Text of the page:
What the f$%^ the US has against people with life-threatening illness and desperately poor camel herders in Iran is beyond me (and him) but we promised that we would at least blog about it, for what it is worth! All that said, what has stuck in our minds is the gentle hospitality, kindness and thoughtfulness of a camel herder and his nephew in the great desert of central Iran and the dignified widower in Kerman. May their god go with them and may barley and medicine, along with everything else, be removed from the list of embargoed goods, and may western, colonialist despotism be removed from the lives of people everywhere. Inşallah!

Alan in Okçular

The Sexual Life Of The Camel

‘The sexual life of the camel, Is stranger than anyone thinks.

One night in a moment of passion, He tried to deflower the Sphinx!

Now, the Sphinx’s posterior anatomy Is covered with sand from the Nile.

Which accounts for the ‘ump on the camel, And the Sphinx’s inscrutable smile!’


(a photo extravaganza first posted on Archers of Okçular 26.3.2012)

a magnificent bull in rut

J and I have had much to ‘get the ‘ump’ about of late. Those who follow these rambling wanderings through time, space and reality will know of the quarry that has been opened next door to our home. Anyway, to escape the noise, dust and mud that kicks off our days at 6.30 every single morning, we decided to have a few days away at a spa and take in some Camel Wrestling as well.

For those of you worried about blood sport or cruelty, let me reassure you that I’ve attended many a bout in my years in Turkey and I’ve never seen a camel hurt or in any way disturbed by the presence of the noisy audience. The animals are focussed on just one thing – being top-dog in the hierarchical world of bull camels at a time of year when the ladies are feeling receptive.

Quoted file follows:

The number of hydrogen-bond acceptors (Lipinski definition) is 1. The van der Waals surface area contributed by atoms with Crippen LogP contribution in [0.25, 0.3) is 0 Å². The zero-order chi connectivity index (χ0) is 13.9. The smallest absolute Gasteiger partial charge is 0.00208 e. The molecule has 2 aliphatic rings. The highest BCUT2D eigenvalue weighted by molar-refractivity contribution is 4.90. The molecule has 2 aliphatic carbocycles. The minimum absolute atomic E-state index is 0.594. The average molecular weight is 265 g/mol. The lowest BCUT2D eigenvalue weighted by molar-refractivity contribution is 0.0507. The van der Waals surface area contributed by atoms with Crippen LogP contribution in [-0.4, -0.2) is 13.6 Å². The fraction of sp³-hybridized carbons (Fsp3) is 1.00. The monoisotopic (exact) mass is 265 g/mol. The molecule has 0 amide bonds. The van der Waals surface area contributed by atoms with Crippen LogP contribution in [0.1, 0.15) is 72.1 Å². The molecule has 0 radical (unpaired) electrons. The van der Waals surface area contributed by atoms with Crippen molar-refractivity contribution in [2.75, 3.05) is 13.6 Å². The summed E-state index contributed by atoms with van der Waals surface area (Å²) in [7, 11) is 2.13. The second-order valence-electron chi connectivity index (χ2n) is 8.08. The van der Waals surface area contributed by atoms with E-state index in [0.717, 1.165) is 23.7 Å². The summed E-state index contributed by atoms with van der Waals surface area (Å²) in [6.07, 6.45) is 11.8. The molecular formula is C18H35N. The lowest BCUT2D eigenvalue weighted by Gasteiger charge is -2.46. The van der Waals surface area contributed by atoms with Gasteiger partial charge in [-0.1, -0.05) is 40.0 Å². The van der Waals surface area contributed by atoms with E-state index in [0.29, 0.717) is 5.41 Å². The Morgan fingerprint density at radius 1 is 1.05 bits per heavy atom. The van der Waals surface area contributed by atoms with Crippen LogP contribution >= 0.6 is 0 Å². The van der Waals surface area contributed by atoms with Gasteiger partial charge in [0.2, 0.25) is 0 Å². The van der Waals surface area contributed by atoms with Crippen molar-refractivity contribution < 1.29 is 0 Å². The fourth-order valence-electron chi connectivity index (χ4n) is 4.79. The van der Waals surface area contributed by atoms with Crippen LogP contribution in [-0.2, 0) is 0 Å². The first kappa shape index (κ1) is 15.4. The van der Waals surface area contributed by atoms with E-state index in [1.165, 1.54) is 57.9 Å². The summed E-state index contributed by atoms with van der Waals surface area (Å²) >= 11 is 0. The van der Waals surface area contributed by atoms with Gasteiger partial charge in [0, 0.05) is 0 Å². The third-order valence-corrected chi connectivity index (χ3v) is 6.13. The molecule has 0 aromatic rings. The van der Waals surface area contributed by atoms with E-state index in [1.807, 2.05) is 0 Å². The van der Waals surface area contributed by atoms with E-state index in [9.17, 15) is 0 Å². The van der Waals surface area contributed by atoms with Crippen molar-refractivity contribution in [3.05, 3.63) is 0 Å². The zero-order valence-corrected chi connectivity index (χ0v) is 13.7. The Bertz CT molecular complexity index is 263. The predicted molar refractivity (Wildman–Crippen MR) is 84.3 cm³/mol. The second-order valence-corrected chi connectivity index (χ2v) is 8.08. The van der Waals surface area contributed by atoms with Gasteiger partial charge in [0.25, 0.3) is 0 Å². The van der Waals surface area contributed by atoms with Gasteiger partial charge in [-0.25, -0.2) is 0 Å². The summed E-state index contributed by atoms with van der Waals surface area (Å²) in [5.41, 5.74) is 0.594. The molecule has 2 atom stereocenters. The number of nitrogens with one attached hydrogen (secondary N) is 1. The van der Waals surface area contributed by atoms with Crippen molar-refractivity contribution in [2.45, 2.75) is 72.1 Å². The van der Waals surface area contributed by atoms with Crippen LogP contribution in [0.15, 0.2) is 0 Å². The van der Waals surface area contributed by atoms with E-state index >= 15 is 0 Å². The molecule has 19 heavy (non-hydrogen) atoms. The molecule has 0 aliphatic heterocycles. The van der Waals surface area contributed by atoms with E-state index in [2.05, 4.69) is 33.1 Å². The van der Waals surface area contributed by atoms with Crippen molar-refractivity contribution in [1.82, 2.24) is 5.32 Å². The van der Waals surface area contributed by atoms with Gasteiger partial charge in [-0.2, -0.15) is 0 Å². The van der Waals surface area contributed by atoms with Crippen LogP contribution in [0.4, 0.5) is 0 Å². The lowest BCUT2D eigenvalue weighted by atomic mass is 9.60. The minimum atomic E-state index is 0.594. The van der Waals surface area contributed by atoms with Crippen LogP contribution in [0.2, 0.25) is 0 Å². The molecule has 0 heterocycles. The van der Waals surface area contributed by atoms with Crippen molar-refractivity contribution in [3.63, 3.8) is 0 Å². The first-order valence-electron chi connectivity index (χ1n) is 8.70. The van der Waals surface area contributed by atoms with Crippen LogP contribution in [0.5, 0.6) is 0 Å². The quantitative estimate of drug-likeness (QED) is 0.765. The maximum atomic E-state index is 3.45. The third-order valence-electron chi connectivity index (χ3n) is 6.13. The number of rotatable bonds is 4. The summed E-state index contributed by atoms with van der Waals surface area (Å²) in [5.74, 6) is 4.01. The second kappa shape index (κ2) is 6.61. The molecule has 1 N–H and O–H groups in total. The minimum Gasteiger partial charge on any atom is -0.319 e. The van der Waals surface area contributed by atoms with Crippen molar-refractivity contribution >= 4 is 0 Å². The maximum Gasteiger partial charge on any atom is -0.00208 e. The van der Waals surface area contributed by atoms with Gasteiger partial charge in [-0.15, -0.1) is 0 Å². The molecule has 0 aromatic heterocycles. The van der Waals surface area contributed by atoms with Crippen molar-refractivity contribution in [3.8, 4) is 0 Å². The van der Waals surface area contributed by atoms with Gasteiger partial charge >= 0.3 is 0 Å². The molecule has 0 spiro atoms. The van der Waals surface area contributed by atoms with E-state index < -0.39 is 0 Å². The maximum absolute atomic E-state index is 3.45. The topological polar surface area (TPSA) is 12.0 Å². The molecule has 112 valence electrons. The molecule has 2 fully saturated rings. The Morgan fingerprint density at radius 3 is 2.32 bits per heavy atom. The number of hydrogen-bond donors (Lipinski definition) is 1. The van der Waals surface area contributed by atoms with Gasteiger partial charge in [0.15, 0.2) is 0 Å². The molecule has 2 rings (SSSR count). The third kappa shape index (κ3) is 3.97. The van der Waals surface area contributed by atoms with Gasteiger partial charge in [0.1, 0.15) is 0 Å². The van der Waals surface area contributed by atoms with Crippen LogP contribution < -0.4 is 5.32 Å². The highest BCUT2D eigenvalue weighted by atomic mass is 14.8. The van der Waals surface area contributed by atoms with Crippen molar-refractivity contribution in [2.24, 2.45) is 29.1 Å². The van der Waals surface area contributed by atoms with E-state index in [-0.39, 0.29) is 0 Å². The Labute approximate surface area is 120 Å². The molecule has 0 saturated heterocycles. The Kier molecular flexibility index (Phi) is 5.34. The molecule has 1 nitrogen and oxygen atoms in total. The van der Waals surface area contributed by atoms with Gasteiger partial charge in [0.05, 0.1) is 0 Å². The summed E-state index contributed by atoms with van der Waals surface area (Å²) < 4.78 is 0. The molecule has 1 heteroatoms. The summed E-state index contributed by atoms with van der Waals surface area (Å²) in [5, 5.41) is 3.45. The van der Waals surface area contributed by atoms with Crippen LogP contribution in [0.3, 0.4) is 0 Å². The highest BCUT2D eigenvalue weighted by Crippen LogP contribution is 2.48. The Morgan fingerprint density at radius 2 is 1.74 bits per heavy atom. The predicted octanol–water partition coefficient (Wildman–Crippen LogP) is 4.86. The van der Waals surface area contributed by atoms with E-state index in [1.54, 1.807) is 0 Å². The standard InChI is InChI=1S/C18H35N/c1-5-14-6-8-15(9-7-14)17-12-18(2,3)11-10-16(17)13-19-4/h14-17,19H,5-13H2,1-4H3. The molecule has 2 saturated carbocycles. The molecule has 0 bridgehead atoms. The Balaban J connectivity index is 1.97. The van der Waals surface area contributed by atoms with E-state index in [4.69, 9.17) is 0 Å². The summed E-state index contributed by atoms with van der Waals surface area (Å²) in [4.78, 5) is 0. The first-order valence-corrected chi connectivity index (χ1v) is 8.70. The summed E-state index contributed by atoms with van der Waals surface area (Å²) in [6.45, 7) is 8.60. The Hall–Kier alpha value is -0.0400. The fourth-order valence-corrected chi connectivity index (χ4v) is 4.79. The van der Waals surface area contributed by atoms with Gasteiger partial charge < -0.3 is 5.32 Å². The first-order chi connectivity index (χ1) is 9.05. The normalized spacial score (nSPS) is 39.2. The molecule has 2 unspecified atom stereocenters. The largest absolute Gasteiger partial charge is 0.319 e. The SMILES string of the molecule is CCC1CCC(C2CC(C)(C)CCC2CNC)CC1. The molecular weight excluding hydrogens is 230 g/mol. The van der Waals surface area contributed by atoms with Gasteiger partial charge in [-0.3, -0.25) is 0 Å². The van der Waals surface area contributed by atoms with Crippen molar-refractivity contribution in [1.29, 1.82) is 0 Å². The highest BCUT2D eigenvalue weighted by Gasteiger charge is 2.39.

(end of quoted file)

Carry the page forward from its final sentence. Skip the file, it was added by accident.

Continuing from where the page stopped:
a bit of argy-bargy

To set the scene, you need to know that camel wrestling is not a touristy thing; it takes place over the winter months when the females are in season. With the steady expansion of winter tourism and with many more foreign residents around these days, venues near these centres now see a lot more ‘yabancı’ (foreigners) than used to be the case. For this reason, J and I prefer to frequent those places that are less ‘polished’ and less concerned about the image they are projecting. Rejecting the concrete safety fences of Selçuk for the chicken wire of Yatağan or Nazilli or Buldan suits us fine. Some of these venues are just a cleared area of forestry land, or an open space in the middle of a derelict works area, or, as was the case at Buldan where this post is set, a space in the middle of a quarry that was accessed through the town rubbish tip!

Welcome to Buldan’s Camel Wrestling Arena

As we drove through the mounds of rubbish and dust we did wonder if the sign pointing us this way might not have been turned around as a prank. Our doubts soon evaporated as we joined the back of a queue to get our tickets from the Zabita (municipal police) – it was mayhem as drivers behind tried to pass on both sides on a track wide enough for one. We handed over 15 lira and got our ticket to admit one car and as many people as could jam themselves inside; pretty good value for a family day out. We drove forward just a couple of metres where we were again stopped by the Zabita who demanded our ticket, tore it into bits, chucked it with the rest of the rubbish and waved us through! Burası Türkiye! This isTurkey!